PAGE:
Sambasiva Rao, Actg. C.J.
1. These are the petitions under Section 256(2) of the Income-tax Act, 1961, arising out of the order of the Income-tax Appellate Tribunal, Hyderabad, dated 13th December, 1972, in I.T.A. No. 826/Hyd/1970-71 and 507, 508 and 509/Hyd/1972-73. They refer to the assessment years 1963-64, 1966-67, 1967-68 and 1968-69, respectively. There were delays in filing the returns for all these years. In the first year there was delay of 4 years 8 months, in the second 3 years 11 months, in the third 2 years 9 months and in the fourth one year 11 months. The assessee tried to explain the delay for the first year by saying that the matter had escaped his memory and that his income was share income from a firm and it took time to get the share particulars. He, however, made no attempt at all to give any explanation for the last three years. The Income-tax Officer imposed penalty under Section 271(1)(a) for all the four years for filing the returns very late in addition to charging interest on the amounts of tax due on the returns. The assessee carried the matters in appeals to the Appellate Assistant Commissioner. From a reading of the appellate order of that officer, it is seen that no other point but the question that both interest and penalty could not be imposed when there was delay was urged. This was negatived by the Appellate Assistant Commissioner and consequently there is an appeal before the Tribunal. The Tribunal held that there appears to be sufficient cause for the filing of the delayed returns.
2. The Tribunal referred to the attempted explanation for the delay sought to be given by the assessee before it that his income was mainly from the share income from a firm and he required time for ' getting the share particulars and so he was not able to file the returns in time. Then it pointed out that the departmental authorities had not shown that there was anything intrinsically wrong in the explanation furnished by the assessee. We are afraid that the Tribunal is not justified in making this criticism. This explanation was not put forward either before the Income-tax Officer nor was any attempt made before the Appellate Assistant Commissioner to give any explanation. This explanation in respect of the last three years was obviously put forward for the first time before the Tribunal. Therefore, there was no question of the departmental authorities finding anything intrinsically wrong in the explanation or accepting it. So, to this extent the criticism of the Tribunal is not justified.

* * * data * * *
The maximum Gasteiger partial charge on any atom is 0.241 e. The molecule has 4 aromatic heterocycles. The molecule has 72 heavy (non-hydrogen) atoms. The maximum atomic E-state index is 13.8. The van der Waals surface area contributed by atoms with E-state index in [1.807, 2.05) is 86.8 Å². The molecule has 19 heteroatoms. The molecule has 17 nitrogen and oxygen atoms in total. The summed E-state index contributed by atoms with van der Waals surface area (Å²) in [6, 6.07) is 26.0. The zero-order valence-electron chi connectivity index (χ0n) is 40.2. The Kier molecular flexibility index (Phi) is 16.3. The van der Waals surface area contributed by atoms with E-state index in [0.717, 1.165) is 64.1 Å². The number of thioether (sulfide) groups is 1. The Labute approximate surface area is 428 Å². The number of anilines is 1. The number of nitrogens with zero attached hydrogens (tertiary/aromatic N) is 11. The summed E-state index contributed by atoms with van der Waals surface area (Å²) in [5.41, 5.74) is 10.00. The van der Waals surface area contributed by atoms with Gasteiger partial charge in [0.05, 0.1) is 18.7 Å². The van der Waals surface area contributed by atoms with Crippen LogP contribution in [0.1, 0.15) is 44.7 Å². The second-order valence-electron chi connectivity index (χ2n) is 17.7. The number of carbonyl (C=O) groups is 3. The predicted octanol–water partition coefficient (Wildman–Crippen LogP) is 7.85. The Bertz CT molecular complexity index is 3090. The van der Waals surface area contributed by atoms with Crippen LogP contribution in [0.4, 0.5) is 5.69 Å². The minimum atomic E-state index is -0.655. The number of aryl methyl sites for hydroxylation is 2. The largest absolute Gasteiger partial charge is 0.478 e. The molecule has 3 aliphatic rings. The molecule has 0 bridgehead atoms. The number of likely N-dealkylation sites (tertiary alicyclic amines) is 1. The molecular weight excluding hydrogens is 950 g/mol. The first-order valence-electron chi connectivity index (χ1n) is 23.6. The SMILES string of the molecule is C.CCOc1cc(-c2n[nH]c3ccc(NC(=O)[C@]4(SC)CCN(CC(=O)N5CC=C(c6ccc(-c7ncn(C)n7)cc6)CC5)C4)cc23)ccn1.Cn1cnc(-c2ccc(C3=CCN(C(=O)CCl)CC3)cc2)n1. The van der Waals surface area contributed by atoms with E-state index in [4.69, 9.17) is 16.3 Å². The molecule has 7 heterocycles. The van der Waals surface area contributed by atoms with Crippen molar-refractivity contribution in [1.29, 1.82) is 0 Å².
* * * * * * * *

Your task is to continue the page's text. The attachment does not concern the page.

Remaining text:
3. The second ground on which the penalty was set aside by the Tribunal was, before penalty was levied, mens rea has to be established and that no contumacious conduct on the part of the assessee has been shown justifying the levy of penalty. In support of the view taken by the Tribunal Sri Ramachandra Rao, learned counsel for the assessee, relies upon a Bench decision of this court in Additional Commissioner of Income-tax v. Narayanadas Ramkishan : 100ITR18(AP) in which Obul Reddi, Chief Justice, construed the decision of the Supreme Court in Hindustan Steel Ltd. v. State of Orissa : 83ITR26(SC) in a particular manner. As against this Sri P. Rama Rao, standing counsel for the revenue, relied on a Bench decision of this court in M. Venkatarayudu v. Union of India : 99ITR448(AP) and a Full Bench decision of the Kerala High Court in Commissioner of Income-tax v. Gujarat Travancore Agency (ITR 85 and 86 in O.P. No. 4614 of 1971, dated 10th September, 1974) : 103ITR149(Ker) which took the view that mens rea need not be established. So this question will have to be considered afresh by the Tribunal.
4. The Tribunal also took the view that from the fact that interest was charged by the Income-tax Officer for the period of failure of filing the returns, it should be taken that the officer had actually granted extension of time up to the dates the returns were filed. Sri Rama Rao says that this view is wrong in view of the decision of a Bench of this court in T. Venkata Krishnaiah & Co. v. Commissioner of Income-tax : 93ITR297(AP) . So this aspect also should be reconsidered by the Tribunal.
5. For the foregoing reasons, we think that the four following points should be framed and the Income-tax Appellate Tribunal should, after stating a case, refer these questions to this court. They are as follows:
'1. Whether mens rea or contumacious conduct need be established by the department before penalty is imposed under Section 271(1)(a) of the Income-tax Act, 1961, and if it is so necessary, whether on the facts and in the circumstances of the case, there was any basis or material before the Appellate Tribunal to hold that no contumacious conduct on the part of the assessee was shown for levying penalty under Section 271(1)(a) of the Income-tax Act ?
2. Whether, on the facts and in the circumstances of the case, the Appellate Tribunal is justified in holding that by levy of interest under Section 139 of the Income-tax Act, 1961, the Income-tax Officer must be deemed to have granted time up to the date of filing the return of income ?
3. Whether, on the facts and in the circumstances of the case, theAppellate Tribunal was correct in holding that even if the return wasfiled under Section 139(4) no penalty was leviable
4. Whether, on the facts and an the circumstances of the case, the Appellate Tribunal was justified in cancelling the penalty levied under Section 271(1)(a)?
6. We, therefore, direct the Appellate Tribunal to state a case and refer the above questions to the High Court under Section 256(2) of the Income-tax Act.